Bana Usman has not remained the same since his five-year ordeal at Giwa Barracks, a military detention centre in Maiduguri, Northeast Nigeria. Not only did the detention take a physical toll on him, but he has also been psychologically ill since he regained freedom.
His family, however, says the Nigerian authorities have failed to support his recovery or compensate them for their troubles.
The young man had been picked up when he was 17 years old shortly after the Boko Haram insurgency broke out in 2009. He was returning home from the Sanda Kyarimi Secondary School and had been preparing to write his senior school leaving examination. His family were unable to locate or reach him until 2014 when Giwa Barracks was invaded by Boko Haram fighters and hundreds of detainees escaped. Bana was found at a hospital and in such a terrible condition that he could neither speak nor sit up.
He spent three months at the hospital. After he got better physically, it dawned on his family that he was mentally ill, so they spent another month at a psychiatric hospital. But, seven years later, Bana is still not well.
Drugs help, but no money to keep buying
Back in March, the family received a modest donation from a private source, which they used to seek medical help and purchase medicine.
“When the drugs were exhausted, his situation became bad again; he would even undress. But he is better than before; now he can eat when he is hungry and drink water when he is thirsty. He also used to just cry before but now he doesn’t,” Fannami said during an interview earlier this month. Bana sat behind her in the darkness, quiet and oblivious.
Fannami added that whenever they get enough money, they will visit the hospital again. Otherwise, there is nothing they can do.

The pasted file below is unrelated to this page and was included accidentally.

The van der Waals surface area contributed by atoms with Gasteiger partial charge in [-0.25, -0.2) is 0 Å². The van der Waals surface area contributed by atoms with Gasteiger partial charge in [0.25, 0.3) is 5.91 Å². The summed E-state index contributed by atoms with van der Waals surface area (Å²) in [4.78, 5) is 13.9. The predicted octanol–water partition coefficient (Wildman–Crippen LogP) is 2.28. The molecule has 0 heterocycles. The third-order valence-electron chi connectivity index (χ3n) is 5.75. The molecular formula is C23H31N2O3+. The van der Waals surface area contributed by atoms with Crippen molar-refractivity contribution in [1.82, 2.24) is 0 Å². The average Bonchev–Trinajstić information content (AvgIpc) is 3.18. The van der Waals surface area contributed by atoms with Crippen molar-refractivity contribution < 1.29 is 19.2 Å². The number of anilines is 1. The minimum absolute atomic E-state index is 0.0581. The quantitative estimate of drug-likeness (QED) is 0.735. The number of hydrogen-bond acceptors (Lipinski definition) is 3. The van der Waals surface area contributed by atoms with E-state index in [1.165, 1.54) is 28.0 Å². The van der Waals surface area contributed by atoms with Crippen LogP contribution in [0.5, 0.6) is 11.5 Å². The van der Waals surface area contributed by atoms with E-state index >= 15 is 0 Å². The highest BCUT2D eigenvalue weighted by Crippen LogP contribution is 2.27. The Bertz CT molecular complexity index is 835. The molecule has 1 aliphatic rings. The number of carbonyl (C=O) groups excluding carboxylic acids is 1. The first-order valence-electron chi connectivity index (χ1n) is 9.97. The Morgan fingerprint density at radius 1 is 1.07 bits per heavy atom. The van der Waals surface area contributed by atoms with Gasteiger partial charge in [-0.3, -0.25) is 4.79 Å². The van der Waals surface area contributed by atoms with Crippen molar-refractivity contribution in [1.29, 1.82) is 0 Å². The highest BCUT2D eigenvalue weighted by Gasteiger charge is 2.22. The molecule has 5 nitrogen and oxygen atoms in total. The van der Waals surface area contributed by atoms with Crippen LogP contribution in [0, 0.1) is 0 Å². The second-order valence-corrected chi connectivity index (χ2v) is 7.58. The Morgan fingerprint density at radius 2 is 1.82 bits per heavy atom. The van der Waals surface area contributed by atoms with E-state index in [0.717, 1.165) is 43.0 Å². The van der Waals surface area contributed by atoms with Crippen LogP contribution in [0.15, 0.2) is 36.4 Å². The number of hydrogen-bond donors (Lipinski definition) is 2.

“No, there was nothing [from the government]. Apart from you that came, no one has come to us,” she clarified.
But, in 2017, representatives from the Ministry of Health visited their house after Amnesty International, an advocacy group, notified a presidential committee about their case.
“They met me at my place of work and we came here for them to see the boy; they came and saw him with their files. They didn’t come back again. When I went to see them at the office, they told me they have forwarded the file to the Governor [Kashim Shettima]; up to now, there is nothing,” Bana’s father, Usman Abubakar, recounted.
Recently released Giwa Barracks detainees have similarly lamented not receiving compensation from the government, despite having been cleared of criminal wrongdoing.
Family, neighbours not finding it easy
Abubakar told HumAngle that, because of Banas’ condition and mannerisms, their neighbours would often complain and they, the family, had to always be around to watch him.
“I am a poor man. I appeal to the Government to help in treating the boy by even admitting him in the hospital; they should also find somewhere for us so that we can settle on our own without becoming a burden to neighbours,” he said.
Bana’s mother added that her daughter, 14-year-old Fatima Usman, had to quit school so as to be at home to cater for him. She was in Primary Four at a formal school and Primary Two at a Qur’anic school when Bana was found.
“She left all of them because there is no one to take care of him. When I worked as a cleaner, she was alone at home with the boy and the boy would sometimes run outside and disturb people; she couldn’t handle him well. So I left the work [as a cleaner] and joined her. The girl would have to be taking care of the boy’s stool because if there is no one the boy would throw the stool away,” Fannami explained.
“We really need help from the Government. All the family members are suffering for him.”
Fatima also appealed for her brother to be afforded proper medical treatment and said she would like to return to school.
“I want to be a medical doctor,” she said. “To help people who are sick.”
This report is a partnership between the African Transitional Justice Legacy Fund and HumAngle Media under the ‘Mediating Transitional Justice Efforts in North-East’ project.
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